The Best World Heritage Sites You Can Reach by Ferry

July 31, 2017

Europe is home to a wealth of UNESCO World Heritage Sites, the most of any continent. While the UK boasts many of its own World Heritage Sites, there are some fantastic locations just a stone’s throw away on mainland Europe.




Rising out of its vast and misty bay, Mont-Saint-Michel has long been shrouded in legend and mystery. Beginning life as an abbey perched high on the natural mount, it grew into a snapshot of medieval society, with the soaring abbey at the top, grand halls beneath, and the village nestling inside the walls.

Amiens Cathedral

This stunning cathedral was added to UNESCO’s list as one of the best examples of religious Gothic architecture. It’s one of Europe’s largest Gothic cathedrals, showing off an array of sculptures and stone-carvings, as well as a beautifully laid-out floor plan.


One of the most famous palaces in the world, Versailles was the centre of the French royal court until the revolution began in 1789. Built by Louis IV, expanding an existing hunting lodge, the palace became a symbol of French power and wealth. Within the vast gardens you can find Marie Antoinette’s private village, designed to look like a typical country scene complete with villagers and farm animals.




The historic centre of Bruges was awarded World Heritage status thanks to its perfectly preserved medieval buildings and layout. Peaceful canals and cobbled streets create a uniquely magical atmosphere, along with towering belfries and medieval guildhalls. Visitors staying after sundown can also see the beautiful city fantastically lit up.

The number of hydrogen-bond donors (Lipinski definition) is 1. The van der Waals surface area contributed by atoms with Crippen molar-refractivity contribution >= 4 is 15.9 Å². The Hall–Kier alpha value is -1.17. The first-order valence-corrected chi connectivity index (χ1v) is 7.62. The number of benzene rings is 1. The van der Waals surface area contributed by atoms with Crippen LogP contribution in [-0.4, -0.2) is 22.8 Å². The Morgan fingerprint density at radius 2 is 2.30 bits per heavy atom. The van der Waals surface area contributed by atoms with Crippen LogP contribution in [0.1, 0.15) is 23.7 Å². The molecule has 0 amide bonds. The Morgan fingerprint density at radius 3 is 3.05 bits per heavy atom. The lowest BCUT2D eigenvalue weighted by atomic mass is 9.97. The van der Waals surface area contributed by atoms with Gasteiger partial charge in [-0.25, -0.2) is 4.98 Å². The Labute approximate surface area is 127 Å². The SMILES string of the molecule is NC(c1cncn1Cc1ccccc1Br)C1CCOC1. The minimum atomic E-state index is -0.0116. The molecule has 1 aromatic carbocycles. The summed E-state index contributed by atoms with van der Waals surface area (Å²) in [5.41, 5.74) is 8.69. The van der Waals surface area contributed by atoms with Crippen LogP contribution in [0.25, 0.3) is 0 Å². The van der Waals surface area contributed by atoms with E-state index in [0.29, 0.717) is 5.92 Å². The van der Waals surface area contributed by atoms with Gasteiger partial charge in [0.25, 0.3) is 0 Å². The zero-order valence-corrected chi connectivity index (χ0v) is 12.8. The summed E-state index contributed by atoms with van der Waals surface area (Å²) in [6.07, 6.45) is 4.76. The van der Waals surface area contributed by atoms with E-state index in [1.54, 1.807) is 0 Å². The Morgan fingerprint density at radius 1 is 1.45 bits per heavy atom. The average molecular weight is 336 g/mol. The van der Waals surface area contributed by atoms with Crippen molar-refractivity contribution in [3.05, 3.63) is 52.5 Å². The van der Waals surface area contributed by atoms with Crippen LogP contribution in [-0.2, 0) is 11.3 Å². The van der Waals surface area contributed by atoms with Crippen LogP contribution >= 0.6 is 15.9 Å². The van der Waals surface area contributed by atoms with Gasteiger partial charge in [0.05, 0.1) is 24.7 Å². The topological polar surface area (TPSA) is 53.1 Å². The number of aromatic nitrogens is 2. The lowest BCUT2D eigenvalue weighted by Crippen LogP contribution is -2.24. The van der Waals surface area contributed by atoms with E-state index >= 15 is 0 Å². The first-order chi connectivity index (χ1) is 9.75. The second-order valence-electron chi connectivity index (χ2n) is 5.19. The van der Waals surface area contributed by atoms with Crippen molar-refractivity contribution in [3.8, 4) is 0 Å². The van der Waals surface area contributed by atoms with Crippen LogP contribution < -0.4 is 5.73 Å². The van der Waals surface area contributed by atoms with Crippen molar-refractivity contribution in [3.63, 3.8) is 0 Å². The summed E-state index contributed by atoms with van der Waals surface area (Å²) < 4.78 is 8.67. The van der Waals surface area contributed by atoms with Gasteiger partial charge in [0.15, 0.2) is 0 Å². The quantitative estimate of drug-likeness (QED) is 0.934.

La Grand-Place

Belgium’s capital is home to one of Europe’s best urban treasures: the Grand-Place. This city square shows off a stunning collection of 17th century architecture, including the imposing Hotel de Ville (town hall) and the Maison du Roi, home of the Museum of the City of Brussels. Most of the square is surrounded by richly decorated guildhalls built the city’s merchants, each designed to outdo their neighbour.



Canals of Amsterdam

Amsterdam’s canals are famous the world over, and the city is known for its distinct character and look. This is largely thanks to careful planning in the 16th and 17th centuries, when the city was extended with rings of canals and neatly arranged streets in between. Amsterdam’s famous gabled houses were erected in these spaces, along with new churches and public buildings, creating the city’s trademark look.

Mills of Kinderdijk-Elshout

It’s impossible to think of the Netherlands without thinking of windmills. The Kinderdijk-Elshout area provides the perfect example, with a whole series of windmills, dykes, reservoirs, and other buildings around water and agriculture, with its origins stretching back to the Middle Ages. Today it makes an enchanting and fascinating area to explore, especially by bicycle, another national Dutch favourite.

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